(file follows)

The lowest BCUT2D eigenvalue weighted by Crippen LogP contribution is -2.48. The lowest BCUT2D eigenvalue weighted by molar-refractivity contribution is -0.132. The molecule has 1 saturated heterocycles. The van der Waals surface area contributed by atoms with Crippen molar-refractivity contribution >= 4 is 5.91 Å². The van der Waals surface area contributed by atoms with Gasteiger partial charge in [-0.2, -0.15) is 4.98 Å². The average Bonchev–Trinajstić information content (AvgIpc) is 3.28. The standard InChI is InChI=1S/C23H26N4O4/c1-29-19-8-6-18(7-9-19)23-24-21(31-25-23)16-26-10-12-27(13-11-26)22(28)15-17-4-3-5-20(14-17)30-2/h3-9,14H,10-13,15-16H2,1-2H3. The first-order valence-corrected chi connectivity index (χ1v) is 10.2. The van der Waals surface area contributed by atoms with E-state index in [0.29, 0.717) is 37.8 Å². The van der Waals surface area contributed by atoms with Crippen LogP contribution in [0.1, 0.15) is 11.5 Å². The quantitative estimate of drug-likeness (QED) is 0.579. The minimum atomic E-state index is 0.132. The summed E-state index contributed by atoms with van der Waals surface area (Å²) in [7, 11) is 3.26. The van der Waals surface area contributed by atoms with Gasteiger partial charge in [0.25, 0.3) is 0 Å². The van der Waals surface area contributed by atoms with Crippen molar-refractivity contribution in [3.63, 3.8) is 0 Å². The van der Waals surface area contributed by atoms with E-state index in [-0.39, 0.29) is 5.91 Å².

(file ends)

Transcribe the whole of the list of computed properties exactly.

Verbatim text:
The lowest BCUT2D eigenvalue weighted by Crippen LogP contribution is -2.48. The lowest BCUT2D eigenvalue weighted by molar-refractivity contribution is -0.132. The molecule has 1 saturated heterocycles. The van der Waals surface area contributed by atoms with Crippen molar-refractivity contribution >= 4 is 5.91 Å². The van der Waals surface area contributed by atoms with Gasteiger partial charge in [-0.2, -0.15) is 4.98 Å². The average Bonchev–Trinajstić information content (AvgIpc) is 3.28. The standard InChI is InChI=1S/C23H26N4O4/c1-29-19-8-6-18(7-9-19)23-24-21(31-25-23)16-26-10-12-27(13-11-26)22(28)15-17-4-3-5-20(14-17)30-2/h3-9,14H,10-13,15-16H2,1-2H3. The first-order valence-corrected chi connectivity index (χ1v) is 10.2. The van der Waals surface area contributed by atoms with E-state index in [0.29, 0.717) is 37.8 Å². The van der Waals surface area contributed by atoms with Crippen LogP contribution in [0.1, 0.15) is 11.5 Å². The quantitative estimate of drug-likeness (QED) is 0.579. The minimum atomic E-state index is 0.132. The summed E-state index contributed by atoms with van der Waals surface area (Å²) in [7, 11) is 3.26. The van der Waals surface area contributed by atoms with Gasteiger partial charge in [0.25, 0.3) is 0 Å². The van der Waals surface area contributed by atoms with Crippen molar-refractivity contribution in [3.63, 3.8) is 0 Å². The van der Waals surface area contributed by atoms with E-state index in [-0.39, 0.29) is 5.91 Å².